Question: I have two questions. The first question regards your statement. You said in the statement “overall, we continue to see no significant evidence of underlying domestic inflationary pressures”, and before you said that HICP inflation will not come down to 2%. Does it mean that you will be looking more, and more closely, now at the core inflation instead of the headline inflation? And the second question is: are you concerned about the crisis of the European Union after the referendum, which is putting pressure on the ECB, maybe in your monetary policy stance and so on. Do you want a further step to more political integration in the next year?
Trichet: On the first question: as you know, in our monetary policy concept we are reasoning medium term. Medium term, that is what is important. It is the reason why we are credible, fully credible – and I can prove it – as regards inflation expectations and price stability being delivered by us in the medium and long term, when everybody knows that we have had to face a number of shocks, including the present oil shocks, since the setting-up of the euro. So observers, market participants and economists could see that because of these successive shocks, we could have inflation over and above 2%, but nevertheless they had and they have full confidence in our capacity to deliver, in the medium run, price stability. The fact that we had a succession of shocks is well understood, I have to say, by observers, market participants, investors and savers.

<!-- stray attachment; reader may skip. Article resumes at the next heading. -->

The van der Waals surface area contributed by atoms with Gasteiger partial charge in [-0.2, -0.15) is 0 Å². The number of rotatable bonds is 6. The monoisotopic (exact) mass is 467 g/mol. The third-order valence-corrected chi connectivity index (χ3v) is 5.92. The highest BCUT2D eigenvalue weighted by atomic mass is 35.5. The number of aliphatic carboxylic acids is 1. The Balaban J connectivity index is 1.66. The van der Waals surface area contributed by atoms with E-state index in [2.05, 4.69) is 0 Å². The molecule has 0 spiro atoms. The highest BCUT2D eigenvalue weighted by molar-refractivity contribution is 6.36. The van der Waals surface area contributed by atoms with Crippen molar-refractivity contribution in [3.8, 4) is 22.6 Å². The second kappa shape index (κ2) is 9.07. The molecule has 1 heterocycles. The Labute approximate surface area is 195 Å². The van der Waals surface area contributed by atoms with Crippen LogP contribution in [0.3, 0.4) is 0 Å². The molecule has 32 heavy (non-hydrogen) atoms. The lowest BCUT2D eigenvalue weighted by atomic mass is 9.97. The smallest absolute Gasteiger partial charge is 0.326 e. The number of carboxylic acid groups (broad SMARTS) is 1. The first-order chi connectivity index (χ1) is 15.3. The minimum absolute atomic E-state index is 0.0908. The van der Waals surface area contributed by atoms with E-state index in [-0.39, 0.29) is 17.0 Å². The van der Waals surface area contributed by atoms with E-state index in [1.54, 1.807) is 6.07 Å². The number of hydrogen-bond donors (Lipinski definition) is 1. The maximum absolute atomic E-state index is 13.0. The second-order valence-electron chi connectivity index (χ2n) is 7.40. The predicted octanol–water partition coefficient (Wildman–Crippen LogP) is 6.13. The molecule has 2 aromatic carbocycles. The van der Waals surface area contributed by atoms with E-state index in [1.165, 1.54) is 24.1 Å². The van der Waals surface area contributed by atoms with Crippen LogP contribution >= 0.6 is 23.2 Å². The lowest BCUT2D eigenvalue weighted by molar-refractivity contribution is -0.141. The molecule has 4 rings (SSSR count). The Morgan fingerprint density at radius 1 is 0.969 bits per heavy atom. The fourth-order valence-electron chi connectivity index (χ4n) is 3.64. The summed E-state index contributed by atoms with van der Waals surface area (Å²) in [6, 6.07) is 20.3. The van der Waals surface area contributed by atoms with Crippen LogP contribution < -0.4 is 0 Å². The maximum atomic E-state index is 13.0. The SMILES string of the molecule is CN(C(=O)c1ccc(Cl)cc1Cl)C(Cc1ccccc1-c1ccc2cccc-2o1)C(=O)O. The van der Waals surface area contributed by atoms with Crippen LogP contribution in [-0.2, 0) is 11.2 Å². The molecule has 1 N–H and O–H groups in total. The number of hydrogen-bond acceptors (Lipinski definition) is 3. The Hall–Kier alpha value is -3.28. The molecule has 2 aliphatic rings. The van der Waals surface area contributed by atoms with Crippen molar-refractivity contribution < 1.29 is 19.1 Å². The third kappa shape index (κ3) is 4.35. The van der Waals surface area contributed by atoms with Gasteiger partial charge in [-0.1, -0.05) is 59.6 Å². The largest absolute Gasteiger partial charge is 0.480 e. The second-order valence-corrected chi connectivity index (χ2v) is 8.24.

As regards your question on the political integration of Europe, we all have our sentiments as European citizens, in the Governing Council and in this room. As an institution, we do our job. Our job is to deliver price stability, to deliver a currency which is credible and inspires confidence to 307 million people. We had to care for that currency having the highest level of confidence that existed before the setting-up of the euro. That currency is called upon to be the currency of much more than 307 million people and 12 countries. Because, you know, that in the 25 present members of the European Union, 23 have no opting-out clause. So that is our responsibility. We will exert it as well as possible.
As regards the organisation of the executive branches, I see very favourably the best possible organisation of the Eurogroup. I welcome the fact that the Eurogroup has a President for two years. We are totally independent, our credibility relies totally on our own independence, which everybody knows is not only conferred by the Treaty but is a visible reality. If the Eurogroup has anything to tell us, they can do so. Every fortnight I invite the President of the Eurogroup to our discussion in the Governing Council. I have the honour of being invited every month, together with the Vice-President, to the meeting of the Eurogroup, so this makes three times a month that we have the possibility of a physical encounter. I think that is a world record! I am not sure that you will find any other place in the world where such possibilities are offered! They are offered by the Treaty, which calls upon me to invite the President of the Eurogroup.
Question: Some days ago we got a clear signal from Mr Almunia’s office that the new Member States do not need to join the euro zone as early as they can. The office said that you need to grow first because you are catching-up countries; you do not need to join before 2009 or 2010. Can you comment on this?